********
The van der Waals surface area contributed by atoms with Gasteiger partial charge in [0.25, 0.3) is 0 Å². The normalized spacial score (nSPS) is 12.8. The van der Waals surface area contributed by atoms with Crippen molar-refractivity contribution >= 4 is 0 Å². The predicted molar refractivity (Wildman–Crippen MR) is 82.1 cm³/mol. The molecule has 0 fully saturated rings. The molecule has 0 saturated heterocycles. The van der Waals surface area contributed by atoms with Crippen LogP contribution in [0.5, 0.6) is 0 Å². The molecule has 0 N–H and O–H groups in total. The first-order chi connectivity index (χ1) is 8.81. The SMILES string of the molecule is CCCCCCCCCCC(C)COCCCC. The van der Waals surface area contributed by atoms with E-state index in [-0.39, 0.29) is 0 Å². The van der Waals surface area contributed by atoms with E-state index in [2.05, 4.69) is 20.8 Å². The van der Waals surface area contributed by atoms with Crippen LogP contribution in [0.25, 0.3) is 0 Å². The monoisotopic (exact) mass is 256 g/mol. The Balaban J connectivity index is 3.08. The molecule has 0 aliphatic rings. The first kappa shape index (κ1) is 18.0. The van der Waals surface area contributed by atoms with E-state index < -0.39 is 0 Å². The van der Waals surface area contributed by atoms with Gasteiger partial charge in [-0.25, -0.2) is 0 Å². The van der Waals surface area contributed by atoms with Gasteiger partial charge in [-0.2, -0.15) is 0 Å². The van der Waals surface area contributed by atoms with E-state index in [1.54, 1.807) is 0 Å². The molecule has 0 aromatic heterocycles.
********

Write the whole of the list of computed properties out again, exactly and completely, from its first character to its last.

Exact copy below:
The van der Waals surface area contributed by atoms with Gasteiger partial charge in [0.25, 0.3) is 0 Å². The normalized spacial score (nSPS) is 12.8. The van der Waals surface area contributed by atoms with Crippen molar-refractivity contribution >= 4 is 0 Å². The predicted molar refractivity (Wildman–Crippen MR) is 82.1 cm³/mol. The molecule has 0 fully saturated rings. The molecule has 0 saturated heterocycles. The van der Waals surface area contributed by atoms with Crippen LogP contribution in [0.5, 0.6) is 0 Å². The molecule has 0 N–H and O–H groups in total. The first-order chi connectivity index (χ1) is 8.81. The SMILES string of the molecule is CCCCCCCCCCC(C)COCCCC. The van der Waals surface area contributed by atoms with E-state index in [-0.39, 0.29) is 0 Å². The van der Waals surface area contributed by atoms with E-state index in [2.05, 4.69) is 20.8 Å². The van der Waals surface area contributed by atoms with Crippen LogP contribution in [0.25, 0.3) is 0 Å². The monoisotopic (exact) mass is 256 g/mol. The Balaban J connectivity index is 3.08. The molecule has 0 aliphatic rings. The first kappa shape index (κ1) is 18.0. The van der Waals surface area contributed by atoms with E-state index < -0.39 is 0 Å². The van der Waals surface area contributed by atoms with Gasteiger partial charge in [-0.25, -0.2) is 0 Å². The van der Waals surface area contributed by atoms with Gasteiger partial charge in [-0.2, -0.15) is 0 Å². The van der Waals surface area contributed by atoms with E-state index in [1.54, 1.807) is 0 Å². The molecule has 0 aromatic heterocycles.